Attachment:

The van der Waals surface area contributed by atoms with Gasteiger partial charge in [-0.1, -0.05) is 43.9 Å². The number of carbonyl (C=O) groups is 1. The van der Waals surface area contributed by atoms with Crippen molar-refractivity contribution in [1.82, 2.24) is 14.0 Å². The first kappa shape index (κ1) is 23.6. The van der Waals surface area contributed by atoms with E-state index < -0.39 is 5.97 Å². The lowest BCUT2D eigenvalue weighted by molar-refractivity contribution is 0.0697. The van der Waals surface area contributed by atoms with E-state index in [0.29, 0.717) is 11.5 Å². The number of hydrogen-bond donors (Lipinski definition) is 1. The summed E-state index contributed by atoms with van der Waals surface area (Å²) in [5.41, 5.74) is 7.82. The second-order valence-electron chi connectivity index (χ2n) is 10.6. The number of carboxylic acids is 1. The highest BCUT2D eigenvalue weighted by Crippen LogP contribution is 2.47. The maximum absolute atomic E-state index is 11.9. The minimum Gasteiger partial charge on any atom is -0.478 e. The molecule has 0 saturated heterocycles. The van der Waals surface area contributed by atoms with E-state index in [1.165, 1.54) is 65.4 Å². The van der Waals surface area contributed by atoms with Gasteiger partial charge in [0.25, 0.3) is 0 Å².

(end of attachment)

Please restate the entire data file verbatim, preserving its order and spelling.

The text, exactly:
The van der Waals surface area contributed by atoms with Gasteiger partial charge in [-0.1, -0.05) is 43.9 Å². The number of carbonyl (C=O) groups is 1. The van der Waals surface area contributed by atoms with Crippen molar-refractivity contribution in [1.82, 2.24) is 14.0 Å². The first kappa shape index (κ1) is 23.6. The van der Waals surface area contributed by atoms with E-state index < -0.39 is 5.97 Å². The lowest BCUT2D eigenvalue weighted by molar-refractivity contribution is 0.0697. The van der Waals surface area contributed by atoms with E-state index in [0.29, 0.717) is 11.5 Å². The number of hydrogen-bond donors (Lipinski definition) is 1. The summed E-state index contributed by atoms with van der Waals surface area (Å²) in [5.41, 5.74) is 7.82. The second-order valence-electron chi connectivity index (χ2n) is 10.6. The number of carboxylic acids is 1. The highest BCUT2D eigenvalue weighted by Crippen LogP contribution is 2.47. The maximum absolute atomic E-state index is 11.9. The minimum Gasteiger partial charge on any atom is -0.478 e. The molecule has 0 saturated heterocycles. The van der Waals surface area contributed by atoms with E-state index in [1.165, 1.54) is 65.4 Å². The van der Waals surface area contributed by atoms with Gasteiger partial charge in [0.25, 0.3) is 0 Å².